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GoPro's drone has bigger problems than its recall

Ethan Wolff-Mann
Senior Writer
Source: Yahoo Finance

During the craziness of election week, GoPro (GPRO) quietly announced some bad news: 2,500 Karma drones had to be recalled. It was the second negative announcement coming out of wearable camera maker: a few days before GoPro reported declining sales and immense underperformance. Sales were down 40% compared to the same time in 2015.

The reason, when you think about it, isn’t really surprising. Even when you look past the high-quality knockoffs, the lack of meaningful upgrades (where do we go from 4K, and can you even tell the difference?) GoPro is in trouble. Action cams that record cool stuff, have a fatal flaw: They’re built on a foundation of sand—the assumption that you can do cool things and that those cool things will look great on video.

On its face, the GoPro Karma drone is a new product that could potentially get GoPro customers to dip back into their wallets. But even without the recall, the product is still built on a the same troubling premise of its action cams.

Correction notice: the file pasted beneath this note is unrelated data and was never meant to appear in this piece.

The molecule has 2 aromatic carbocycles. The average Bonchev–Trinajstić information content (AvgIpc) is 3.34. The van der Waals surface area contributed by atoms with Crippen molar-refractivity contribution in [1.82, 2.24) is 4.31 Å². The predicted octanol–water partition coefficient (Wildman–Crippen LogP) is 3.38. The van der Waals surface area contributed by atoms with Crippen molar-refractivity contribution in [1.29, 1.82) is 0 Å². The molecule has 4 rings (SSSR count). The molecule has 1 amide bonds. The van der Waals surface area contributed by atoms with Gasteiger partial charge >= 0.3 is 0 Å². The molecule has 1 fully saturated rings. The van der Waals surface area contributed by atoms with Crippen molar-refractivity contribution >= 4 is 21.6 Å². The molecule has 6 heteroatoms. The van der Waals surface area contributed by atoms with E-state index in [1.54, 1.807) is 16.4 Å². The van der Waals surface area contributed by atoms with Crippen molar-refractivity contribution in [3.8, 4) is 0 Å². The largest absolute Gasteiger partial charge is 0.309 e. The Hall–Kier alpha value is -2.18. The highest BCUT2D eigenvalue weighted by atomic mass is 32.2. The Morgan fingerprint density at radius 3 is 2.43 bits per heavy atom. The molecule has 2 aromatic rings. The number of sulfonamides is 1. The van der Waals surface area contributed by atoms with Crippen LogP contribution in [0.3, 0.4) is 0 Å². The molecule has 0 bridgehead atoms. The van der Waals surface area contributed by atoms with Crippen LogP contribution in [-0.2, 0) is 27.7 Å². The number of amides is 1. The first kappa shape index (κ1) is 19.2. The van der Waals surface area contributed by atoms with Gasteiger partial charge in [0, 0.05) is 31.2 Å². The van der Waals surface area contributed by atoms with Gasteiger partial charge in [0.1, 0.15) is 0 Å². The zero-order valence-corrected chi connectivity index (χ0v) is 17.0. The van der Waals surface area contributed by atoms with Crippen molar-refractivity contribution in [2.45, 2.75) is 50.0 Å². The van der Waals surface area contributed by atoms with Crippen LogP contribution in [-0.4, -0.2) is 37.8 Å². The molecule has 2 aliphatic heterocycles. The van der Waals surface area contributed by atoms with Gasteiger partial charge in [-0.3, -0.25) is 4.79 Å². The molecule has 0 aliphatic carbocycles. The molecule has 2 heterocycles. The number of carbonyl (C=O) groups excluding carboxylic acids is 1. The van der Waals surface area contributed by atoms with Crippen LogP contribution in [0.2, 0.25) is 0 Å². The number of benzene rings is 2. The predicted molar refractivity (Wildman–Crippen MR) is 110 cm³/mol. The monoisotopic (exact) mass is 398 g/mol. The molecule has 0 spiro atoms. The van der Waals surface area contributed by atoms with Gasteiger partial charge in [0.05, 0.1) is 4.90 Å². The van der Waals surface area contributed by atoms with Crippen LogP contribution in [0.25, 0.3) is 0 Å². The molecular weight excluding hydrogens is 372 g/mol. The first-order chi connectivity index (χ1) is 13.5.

This isn’t just unique to GoPro, it’s something inherent in the entire drone industry. Hot and new as it is, like action cams, the camera drone industry may encounter a harsh reality when the use cases end up being limited. For the people on the beach or in the park, controlling a humming UFO above them, the novelty of flying vicariously through a robot and looking through its eyes might get old quickly.

This isn’t to dismiss drones at all—it appears that working drones are likely play a significant role in the future of deliveries, commerce, drone racing, and other applications that haven’t even been thought up yet. But today’s drones that don’t perform a service more than filming what’s below them, something that the public may not get excited about in the long term.

However, even if these drones exhaust their metaphorical batteries and come crashing back down to earth, exposed as remnants of a fad, it’s possible they’ll have performed an essential function to their industry: normalizing their existence and paving the way for whatever crazy flying things fly into our lives next.

Ethan Wolff-Mann is a writer at Yahoo Finance focusing on consumerism, tech, and personal finance. Follow him on Twitter @ewolffmann.

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